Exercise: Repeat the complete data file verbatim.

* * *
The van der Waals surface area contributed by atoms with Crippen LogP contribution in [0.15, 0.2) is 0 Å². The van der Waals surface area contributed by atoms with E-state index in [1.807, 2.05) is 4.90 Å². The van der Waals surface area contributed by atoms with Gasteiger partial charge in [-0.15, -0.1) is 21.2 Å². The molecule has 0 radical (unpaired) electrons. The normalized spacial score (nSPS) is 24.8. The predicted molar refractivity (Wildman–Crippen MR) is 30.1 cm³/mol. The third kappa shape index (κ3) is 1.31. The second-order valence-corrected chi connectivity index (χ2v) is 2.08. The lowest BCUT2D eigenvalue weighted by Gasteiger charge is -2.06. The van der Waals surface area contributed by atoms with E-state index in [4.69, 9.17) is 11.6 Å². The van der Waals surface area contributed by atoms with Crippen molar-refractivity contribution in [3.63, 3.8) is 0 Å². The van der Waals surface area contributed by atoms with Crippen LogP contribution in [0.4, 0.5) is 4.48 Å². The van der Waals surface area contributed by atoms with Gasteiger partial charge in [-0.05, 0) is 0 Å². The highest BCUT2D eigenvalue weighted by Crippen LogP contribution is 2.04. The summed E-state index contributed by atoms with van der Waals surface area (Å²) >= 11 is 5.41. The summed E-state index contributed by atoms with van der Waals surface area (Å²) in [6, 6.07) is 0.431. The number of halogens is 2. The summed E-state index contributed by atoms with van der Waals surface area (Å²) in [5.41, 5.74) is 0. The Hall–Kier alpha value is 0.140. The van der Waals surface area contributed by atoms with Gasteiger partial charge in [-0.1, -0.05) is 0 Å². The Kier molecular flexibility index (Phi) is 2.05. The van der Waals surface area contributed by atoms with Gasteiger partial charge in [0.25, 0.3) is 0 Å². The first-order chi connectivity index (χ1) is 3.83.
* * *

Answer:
The van der Waals surface area contributed by atoms with Crippen LogP contribution in [0.15, 0.2) is 0 Å². The van der Waals surface area contributed by atoms with E-state index in [1.807, 2.05) is 4.90 Å². The van der Waals surface area contributed by atoms with Gasteiger partial charge in [-0.15, -0.1) is 21.2 Å². The molecule has 0 radical (unpaired) electrons. The normalized spacial score (nSPS) is 24.8. The predicted molar refractivity (Wildman–Crippen MR) is 30.1 cm³/mol. The third kappa shape index (κ3) is 1.31. The second-order valence-corrected chi connectivity index (χ2v) is 2.08. The lowest BCUT2D eigenvalue weighted by Gasteiger charge is -2.06. The van der Waals surface area contributed by atoms with E-state index in [4.69, 9.17) is 11.6 Å². The van der Waals surface area contributed by atoms with Crippen molar-refractivity contribution in [3.63, 3.8) is 0 Å². The van der Waals surface area contributed by atoms with Crippen LogP contribution in [0.4, 0.5) is 4.48 Å². The van der Waals surface area contributed by atoms with Gasteiger partial charge in [-0.05, 0) is 0 Å². The highest BCUT2D eigenvalue weighted by Crippen LogP contribution is 2.04. The summed E-state index contributed by atoms with van der Waals surface area (Å²) >= 11 is 5.41. The summed E-state index contributed by atoms with van der Waals surface area (Å²) in [6, 6.07) is 0.431. The number of halogens is 2. The summed E-state index contributed by atoms with van der Waals surface area (Å²) in [5.41, 5.74) is 0. The Hall–Kier alpha value is 0.140. The van der Waals surface area contributed by atoms with Gasteiger partial charge in [-0.1, -0.05) is 0 Å². The Kier molecular flexibility index (Phi) is 2.05. The van der Waals surface area contributed by atoms with Gasteiger partial charge in [0.25, 0.3) is 0 Å². The first-order chi connectivity index (χ1) is 3.83.